Use CoreOS Container Linux on Linode
Updated by Linode Written by Linode
CoreOS Container Linux is a container-focused distribution, designed for clustered deployments, that provides automation, security, and scalability for applications. The operating system is heavily streamlined and considered minimal compared to traditional distributions, like Debian or Ubuntu. Rather than being part of the host operating system, CoreOS’s runtime or development environment takes place inside a Linux container.
Container Linux Configuration Profile
When you deploy a Container Linux image, you’ll notice the default settings in the configuration profile are different from those of other distributions.
Container Linux boots with the Direct Disk setting as opposed to GRUB2 or any other. Container Linux is not compatible with the Linode kernels.
Block Device Assignment
Container Linux does not use a swap space, so while Linode’s other distributions use
/dev/sdb as a swap area, this is not necessary with Container Linux.
These are not needed for Container Linux, and Network Helper is not compatible so they are all disabled. Linode’s Container Linux images use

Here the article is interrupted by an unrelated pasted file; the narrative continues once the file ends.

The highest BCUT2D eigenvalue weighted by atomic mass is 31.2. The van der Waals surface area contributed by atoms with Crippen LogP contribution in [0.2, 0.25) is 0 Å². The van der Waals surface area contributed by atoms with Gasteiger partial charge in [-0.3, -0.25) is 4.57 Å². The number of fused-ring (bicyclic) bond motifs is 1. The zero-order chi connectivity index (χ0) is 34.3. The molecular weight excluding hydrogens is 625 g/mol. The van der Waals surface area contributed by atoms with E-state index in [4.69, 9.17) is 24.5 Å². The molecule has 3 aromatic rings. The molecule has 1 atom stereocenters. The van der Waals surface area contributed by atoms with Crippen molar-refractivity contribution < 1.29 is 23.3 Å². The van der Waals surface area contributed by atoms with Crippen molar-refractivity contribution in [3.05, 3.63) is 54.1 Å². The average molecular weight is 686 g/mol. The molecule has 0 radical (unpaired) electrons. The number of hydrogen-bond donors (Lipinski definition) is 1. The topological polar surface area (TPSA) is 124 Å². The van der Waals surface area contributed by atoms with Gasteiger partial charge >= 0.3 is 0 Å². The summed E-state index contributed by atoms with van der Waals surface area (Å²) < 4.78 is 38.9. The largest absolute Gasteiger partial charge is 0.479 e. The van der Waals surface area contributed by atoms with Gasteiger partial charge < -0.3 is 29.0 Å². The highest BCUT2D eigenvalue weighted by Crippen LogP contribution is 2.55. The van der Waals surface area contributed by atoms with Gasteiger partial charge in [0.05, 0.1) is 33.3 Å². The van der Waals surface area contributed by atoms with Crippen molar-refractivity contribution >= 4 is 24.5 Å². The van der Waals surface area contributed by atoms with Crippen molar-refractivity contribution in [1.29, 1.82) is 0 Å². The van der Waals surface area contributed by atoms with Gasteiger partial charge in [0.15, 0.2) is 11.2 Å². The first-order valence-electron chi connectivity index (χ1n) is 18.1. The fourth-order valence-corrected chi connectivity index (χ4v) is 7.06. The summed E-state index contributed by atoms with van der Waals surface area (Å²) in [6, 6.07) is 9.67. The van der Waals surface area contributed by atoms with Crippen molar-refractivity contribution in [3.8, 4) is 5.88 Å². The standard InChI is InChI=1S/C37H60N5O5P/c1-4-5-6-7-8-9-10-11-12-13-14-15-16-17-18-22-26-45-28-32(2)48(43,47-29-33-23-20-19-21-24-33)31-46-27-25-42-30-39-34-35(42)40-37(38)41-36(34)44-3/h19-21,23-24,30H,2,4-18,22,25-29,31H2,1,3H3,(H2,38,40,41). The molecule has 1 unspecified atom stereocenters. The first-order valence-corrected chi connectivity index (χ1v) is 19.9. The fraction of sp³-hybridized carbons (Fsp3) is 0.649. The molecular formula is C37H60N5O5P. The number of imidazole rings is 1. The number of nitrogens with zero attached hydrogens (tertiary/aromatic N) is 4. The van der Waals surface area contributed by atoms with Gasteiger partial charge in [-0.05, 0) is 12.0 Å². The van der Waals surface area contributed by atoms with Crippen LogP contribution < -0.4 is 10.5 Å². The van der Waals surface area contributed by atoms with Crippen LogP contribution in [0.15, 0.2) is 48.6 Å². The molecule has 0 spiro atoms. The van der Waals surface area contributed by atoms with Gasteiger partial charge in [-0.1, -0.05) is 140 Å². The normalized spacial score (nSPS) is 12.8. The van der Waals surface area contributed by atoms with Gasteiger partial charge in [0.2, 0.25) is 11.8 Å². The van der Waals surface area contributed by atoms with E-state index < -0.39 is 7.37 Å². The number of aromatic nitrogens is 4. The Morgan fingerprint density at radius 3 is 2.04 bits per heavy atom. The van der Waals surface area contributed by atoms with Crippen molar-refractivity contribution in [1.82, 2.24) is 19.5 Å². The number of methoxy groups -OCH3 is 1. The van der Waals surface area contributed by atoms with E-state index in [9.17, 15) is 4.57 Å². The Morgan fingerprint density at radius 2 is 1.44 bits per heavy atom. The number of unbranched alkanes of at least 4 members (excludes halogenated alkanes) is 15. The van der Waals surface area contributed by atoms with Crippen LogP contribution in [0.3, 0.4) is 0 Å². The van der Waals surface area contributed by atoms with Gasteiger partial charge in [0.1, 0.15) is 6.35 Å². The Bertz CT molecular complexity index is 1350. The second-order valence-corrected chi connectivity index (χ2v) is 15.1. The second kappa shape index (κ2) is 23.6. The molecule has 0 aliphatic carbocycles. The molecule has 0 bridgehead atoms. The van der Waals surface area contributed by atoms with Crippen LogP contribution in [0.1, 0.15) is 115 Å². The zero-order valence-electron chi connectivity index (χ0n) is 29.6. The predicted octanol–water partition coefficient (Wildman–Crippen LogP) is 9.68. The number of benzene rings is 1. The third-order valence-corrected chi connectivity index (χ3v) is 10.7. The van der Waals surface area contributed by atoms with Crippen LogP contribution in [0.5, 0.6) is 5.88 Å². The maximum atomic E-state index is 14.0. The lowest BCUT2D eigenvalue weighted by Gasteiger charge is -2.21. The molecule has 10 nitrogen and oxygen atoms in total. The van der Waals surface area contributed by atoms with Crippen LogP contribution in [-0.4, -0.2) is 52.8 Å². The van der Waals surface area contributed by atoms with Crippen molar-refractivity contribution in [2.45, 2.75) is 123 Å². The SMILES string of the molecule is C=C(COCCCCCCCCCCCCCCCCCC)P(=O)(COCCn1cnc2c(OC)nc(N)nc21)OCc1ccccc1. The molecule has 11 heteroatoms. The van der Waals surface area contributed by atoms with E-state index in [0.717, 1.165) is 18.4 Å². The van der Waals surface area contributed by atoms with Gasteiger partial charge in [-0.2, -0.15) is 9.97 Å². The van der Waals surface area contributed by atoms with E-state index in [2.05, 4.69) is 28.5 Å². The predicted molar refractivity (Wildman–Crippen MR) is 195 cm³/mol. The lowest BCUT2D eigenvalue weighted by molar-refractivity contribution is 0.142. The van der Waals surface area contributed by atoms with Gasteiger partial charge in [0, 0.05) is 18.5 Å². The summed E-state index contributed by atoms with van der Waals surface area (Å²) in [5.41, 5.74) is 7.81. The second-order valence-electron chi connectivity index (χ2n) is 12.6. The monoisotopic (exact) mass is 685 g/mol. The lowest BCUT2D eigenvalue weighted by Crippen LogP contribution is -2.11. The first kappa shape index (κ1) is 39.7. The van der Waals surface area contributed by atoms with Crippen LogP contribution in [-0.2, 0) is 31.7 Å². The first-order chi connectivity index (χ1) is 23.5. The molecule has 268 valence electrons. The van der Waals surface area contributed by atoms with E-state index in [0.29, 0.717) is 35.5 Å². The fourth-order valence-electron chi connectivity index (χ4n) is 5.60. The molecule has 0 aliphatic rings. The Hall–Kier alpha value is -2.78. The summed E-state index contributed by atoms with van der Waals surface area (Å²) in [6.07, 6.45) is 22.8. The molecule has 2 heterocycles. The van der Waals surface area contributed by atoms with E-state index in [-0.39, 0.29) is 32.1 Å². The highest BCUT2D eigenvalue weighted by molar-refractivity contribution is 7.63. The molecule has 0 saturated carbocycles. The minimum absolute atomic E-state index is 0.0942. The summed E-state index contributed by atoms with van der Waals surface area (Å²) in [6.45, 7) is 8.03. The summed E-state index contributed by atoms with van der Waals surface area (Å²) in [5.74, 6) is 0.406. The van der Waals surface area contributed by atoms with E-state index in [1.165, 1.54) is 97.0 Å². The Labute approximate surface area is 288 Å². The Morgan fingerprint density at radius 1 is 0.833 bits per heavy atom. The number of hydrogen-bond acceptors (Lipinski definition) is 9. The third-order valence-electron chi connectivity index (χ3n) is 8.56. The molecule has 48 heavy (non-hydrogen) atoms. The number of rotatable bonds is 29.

systemd-networkd, so see our static networking guide if you want to configure static and/or multiple IP addresses for your deployment.
Log into Container Linux
The default user is the
core user, so you must log in as
core rather than
root user does not have a password assigned to it by default. This is the intended use of Container Linux.
Container Linux Updates and Reboot Strategies
Container Linux has no package manager such as apt or yum, and in fact the operating system is not upgraded with individual package updates like most distributions. Instead, entire system updates are pushed to the distribution and the system reboots in accordance with one of three reboot strategies.
The default configuration is to follow the etcd-lock strategy if etcd is being used (such as if you are clustering Linodes running Container Linux). If not, the system will reboot immediately after applying the update. For the Linode to boot back up automatically, you will want Lassie enabled in the Linode Manager.
If you find an update has undesirable effects, roll back to the previous version you were using. Update checks will take place about 10 minutes after Container Linux boots and about every hour afterwards. Should you need to trigger a manual update, use:
Should you need to access your Container Linux disk using Rescue Mode, use the boot instructions shown in our Rescue and Rebuild guide. The root partition is located on
/dev/sda9. To access it, enter:
mount /dev/sda9 && cd /media/sda9
That will put you at the root of your Container Linux filesystem. For more information on the partition layout of Container Linux, see the Container Linux Disk Partitions Guide.
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This guide is published under a CC BY-ND 4.0 license.